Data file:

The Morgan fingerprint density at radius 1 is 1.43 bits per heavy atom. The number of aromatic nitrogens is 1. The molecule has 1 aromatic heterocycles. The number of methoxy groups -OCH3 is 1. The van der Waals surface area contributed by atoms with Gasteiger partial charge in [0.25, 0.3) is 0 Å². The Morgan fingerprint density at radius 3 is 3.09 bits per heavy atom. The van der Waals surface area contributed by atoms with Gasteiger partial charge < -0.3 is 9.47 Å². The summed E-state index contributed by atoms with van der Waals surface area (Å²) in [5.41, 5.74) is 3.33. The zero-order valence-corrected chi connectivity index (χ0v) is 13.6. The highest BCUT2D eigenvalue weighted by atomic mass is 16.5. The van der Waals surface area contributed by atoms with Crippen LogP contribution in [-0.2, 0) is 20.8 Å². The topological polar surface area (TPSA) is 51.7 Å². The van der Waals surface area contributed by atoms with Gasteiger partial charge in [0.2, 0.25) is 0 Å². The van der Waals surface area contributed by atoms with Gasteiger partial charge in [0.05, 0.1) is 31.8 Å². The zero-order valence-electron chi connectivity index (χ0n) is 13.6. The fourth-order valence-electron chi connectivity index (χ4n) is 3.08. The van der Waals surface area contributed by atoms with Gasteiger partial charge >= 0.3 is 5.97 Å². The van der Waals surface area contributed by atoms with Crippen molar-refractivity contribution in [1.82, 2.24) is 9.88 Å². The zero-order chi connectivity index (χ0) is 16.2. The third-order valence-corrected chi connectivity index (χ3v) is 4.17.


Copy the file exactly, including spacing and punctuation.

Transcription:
The Morgan fingerprint density at radius 1 is 1.43 bits per heavy atom. The number of aromatic nitrogens is 1. The molecule has 1 aromatic heterocycles. The number of methoxy groups -OCH3 is 1. The van der Waals surface area contributed by atoms with Gasteiger partial charge in [0.25, 0.3) is 0 Å². The Morgan fingerprint density at radius 3 is 3.09 bits per heavy atom. The van der Waals surface area contributed by atoms with Gasteiger partial charge < -0.3 is 9.47 Å². The summed E-state index contributed by atoms with van der Waals surface area (Å²) in [5.41, 5.74) is 3.33. The zero-order valence-corrected chi connectivity index (χ0v) is 13.6. The highest BCUT2D eigenvalue weighted by atomic mass is 16.5. The van der Waals surface area contributed by atoms with Crippen LogP contribution in [-0.2, 0) is 20.8 Å². The topological polar surface area (TPSA) is 51.7 Å². The van der Waals surface area contributed by atoms with Gasteiger partial charge in [0.2, 0.25) is 0 Å². The van der Waals surface area contributed by atoms with Gasteiger partial charge in [0.05, 0.1) is 31.8 Å². The zero-order valence-electron chi connectivity index (χ0n) is 13.6. The fourth-order valence-electron chi connectivity index (χ4n) is 3.08. The van der Waals surface area contributed by atoms with Gasteiger partial charge >= 0.3 is 5.97 Å². The van der Waals surface area contributed by atoms with Crippen molar-refractivity contribution in [1.82, 2.24) is 9.88 Å². The zero-order chi connectivity index (χ0) is 16.2. The third-order valence-corrected chi connectivity index (χ3v) is 4.17.